For the one-hour program Paradiso will be engaged in a conversation with Wilkie, who covered similar unrest in Africa as a foreign correspondent for The Boston Globe.

“Paradiso’s book captures the drama of sudden violence in an unstable environment; the fighting in Liberia made life miserable for the people who lived there and created danger for diplomats and reporters who worked there,” said Wilkie. “The book offers some good lessons for aspiring journalists.”


Meek School Faculty Members Honored at SPRF Lantern Awards 

Posted on: October 3rd, 2016 by jheo1

Two Meek School faculty members were honored recently for outstanding public relations projects during the 2016 Southern Public Relations Federation Lantern Awards program.

Lantern awards are presented at three levels in multiple categories. The highest award in each category is called the Lantern, followed by Awards of Excellence and Merit.

Both Andrew Abernathy (pictured left) and Robin Street (right) are faculty members in the Integrated Marketing Communications program, and members of Oxford/Ole Miss chapter of the Public Relations Association of Mississippi.

Abernathy, communications specialist for the UM School of Education, is teaching one class as an adjunct. He won a Lantern in the brochures category for Opportunity Starts Here, a view book for prospective education graduate students. Abernathy is also a Meek School alumnus, earning a B.A. in 2008 and M.A. in 2010.

Robin Street, senior lecturer, received two Awards of Excellence. One was for an opinion column she wrote titled The IHL gets an F in Public Relations, and the other was for a multi-media news release. Street has taught in the Meek School since 1990 and actually taught Andrews in introductory Journalism and Public Relations classes.


Westbrook Pledges Major Gift to Meek School

Posted on: September 29th, 2016 by jheo1

In true Rebel style, University of Mississippi alumna Leslie Westbrook bucked the confines of her generation and became one of the nation’s most successful consumer market specialists with Fortune 500 clients.

“Like all good Southern ladies in that era, I planned to marry my college sweetheart and teach school,” said Westbrook, a Jackson native who was named Miss Ole Miss in 1968. “I was to start the family and add to it the station wagon and dogs. Well, I cancelled the Big Fat Southern Wedding.”

Instead, she landed a job in Procter & Gamble’s Market Research Department and left Mississippi for Cincinnati, Ohio. The bachelor’s degree in education that Westbrook earned from Ole Miss in 1968 would have served her well for teaching, but she required weeks of on-the-job training for her newly chosen career as a consumer research specialist and marketing strategist.

“There is a great need to offer extensive consumer research training to students who are majoring in integrated marketing communications (IMC) through the Meek School of Journalism and New Media,” Westbrook said.


Leslie Westbrook visits with (from left) Jason McCormick, development officer for the Meek School of Journalism and New Media, UM Chancellor Jeffrey Vitter, and Meek School Dean Will Norton.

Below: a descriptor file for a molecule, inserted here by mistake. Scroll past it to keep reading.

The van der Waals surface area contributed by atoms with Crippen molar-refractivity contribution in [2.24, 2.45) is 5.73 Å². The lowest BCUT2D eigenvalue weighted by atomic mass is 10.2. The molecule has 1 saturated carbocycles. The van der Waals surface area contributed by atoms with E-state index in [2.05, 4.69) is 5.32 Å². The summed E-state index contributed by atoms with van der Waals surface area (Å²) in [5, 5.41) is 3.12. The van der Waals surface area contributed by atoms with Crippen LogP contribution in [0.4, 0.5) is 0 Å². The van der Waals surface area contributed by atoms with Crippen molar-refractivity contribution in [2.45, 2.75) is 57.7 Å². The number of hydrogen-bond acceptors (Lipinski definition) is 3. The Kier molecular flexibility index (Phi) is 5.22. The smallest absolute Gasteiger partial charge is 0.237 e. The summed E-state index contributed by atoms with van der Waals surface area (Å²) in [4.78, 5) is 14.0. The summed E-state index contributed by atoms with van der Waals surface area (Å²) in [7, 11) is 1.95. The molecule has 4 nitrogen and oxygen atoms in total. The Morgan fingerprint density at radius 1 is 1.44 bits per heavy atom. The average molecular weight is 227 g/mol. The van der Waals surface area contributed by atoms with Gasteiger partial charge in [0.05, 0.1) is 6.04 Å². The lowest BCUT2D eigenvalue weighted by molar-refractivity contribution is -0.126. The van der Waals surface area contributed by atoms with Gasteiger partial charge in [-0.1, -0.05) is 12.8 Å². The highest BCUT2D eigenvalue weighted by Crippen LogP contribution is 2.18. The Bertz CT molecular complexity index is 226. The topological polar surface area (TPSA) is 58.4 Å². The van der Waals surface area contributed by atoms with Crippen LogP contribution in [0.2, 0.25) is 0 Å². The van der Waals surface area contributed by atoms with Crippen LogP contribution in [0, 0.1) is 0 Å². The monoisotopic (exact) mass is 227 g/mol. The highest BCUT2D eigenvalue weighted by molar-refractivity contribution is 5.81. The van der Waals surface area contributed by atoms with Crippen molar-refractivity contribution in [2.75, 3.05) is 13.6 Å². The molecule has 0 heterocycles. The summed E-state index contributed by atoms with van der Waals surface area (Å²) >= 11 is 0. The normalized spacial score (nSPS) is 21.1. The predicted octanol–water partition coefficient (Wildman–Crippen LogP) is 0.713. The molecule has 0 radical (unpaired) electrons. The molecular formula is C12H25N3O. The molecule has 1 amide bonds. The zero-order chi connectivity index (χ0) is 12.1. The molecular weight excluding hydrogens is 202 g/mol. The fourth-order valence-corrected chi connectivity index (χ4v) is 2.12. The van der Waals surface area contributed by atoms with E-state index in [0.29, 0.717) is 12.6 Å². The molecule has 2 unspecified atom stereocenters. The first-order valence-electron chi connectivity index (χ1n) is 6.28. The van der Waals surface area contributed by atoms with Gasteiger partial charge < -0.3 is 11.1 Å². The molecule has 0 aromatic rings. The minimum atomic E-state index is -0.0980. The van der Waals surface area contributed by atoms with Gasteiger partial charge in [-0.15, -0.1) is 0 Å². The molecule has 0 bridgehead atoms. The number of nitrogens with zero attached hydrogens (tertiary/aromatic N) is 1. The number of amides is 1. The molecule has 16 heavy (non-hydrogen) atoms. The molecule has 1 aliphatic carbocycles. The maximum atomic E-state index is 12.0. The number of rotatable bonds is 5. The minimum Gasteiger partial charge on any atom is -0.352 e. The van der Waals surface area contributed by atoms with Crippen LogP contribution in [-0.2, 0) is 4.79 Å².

Determined to see students adequately prepared to enter her profession, Westbrook recently pledged $500,000 to the university. The Leslie M. Westbrook Journalism Quasi Endowment will ultimately support the construction of a new state-of-the-art consumer research laboratory bearing Westbrook’s name.

“Leslie is very generously giving for an area to which she devoted her entire professional life. She’s basically saying how thankful she has been for her Ole Miss education and that she wants first-class opportunities that will enable students to prepare for a similar career,” said Will Norton, dean of the Meek School. “This is the first major gift for the new building, and it means a great deal to have such a significant kick off.”

Westbrook said she has discussed the school’s needs with Norton and Meek School namesake Ed Meek over the past couple of years. In addition to providing financial support, she participates in faculty support, teaching a Global Brands course during May intersession and co-teaching, guest lecturing and meeting with students several other times a year.  She also serves on the board of the Overby Center for Southern Journalism and Politics at Ole Miss.

“We found the perfect fit,” she said. “Everything that I learned and put into practice in my career is taught in IMC over the course of the four-year program. I can speak from actual experience, from the business world, about how IMC can be utilized in a career and with a wider variety of choices — consumer research, marketing, branding, public relations, advertising, writing and more.”


Leslie Westbrook visits with students at the Meek School of Journalism and New Media.

In class, Westbrook often shares case studies from her work with such brands as Pringles, Pampers, Dunkin’ Donuts Coffee and the Dairy Queen Blizzard.

“I love my time back at Ole Miss, passing it forward, interacting with students,” she said. “If I can impact even one student, I am fulfilled.”

Meek said Westbrook’s gift will benefit the university community and beyond.

“Leslie’s gift will represent the beginning of a major campaign to build a new building and dramatically expand the reach of the Meek School. Her focus is a unique laboratory that will create tremendous instructional, research and service opportunities for students and faculty,” Meek said, adding that Westbrook enjoyed an extraordinary career in corporate practice nationwide.

After Procter & Gamble, Westbrook joined New Product Insights, a nationally revered new product consulting firm in Kansas City, Missouri, where she practiced qualitative research as a marketing strategist for seven years before starting her own company in Easton, Maryland. During her career, she met with many Fortune 500 companies which later became clients of Leslie M. Westbrook & Associates, Inc.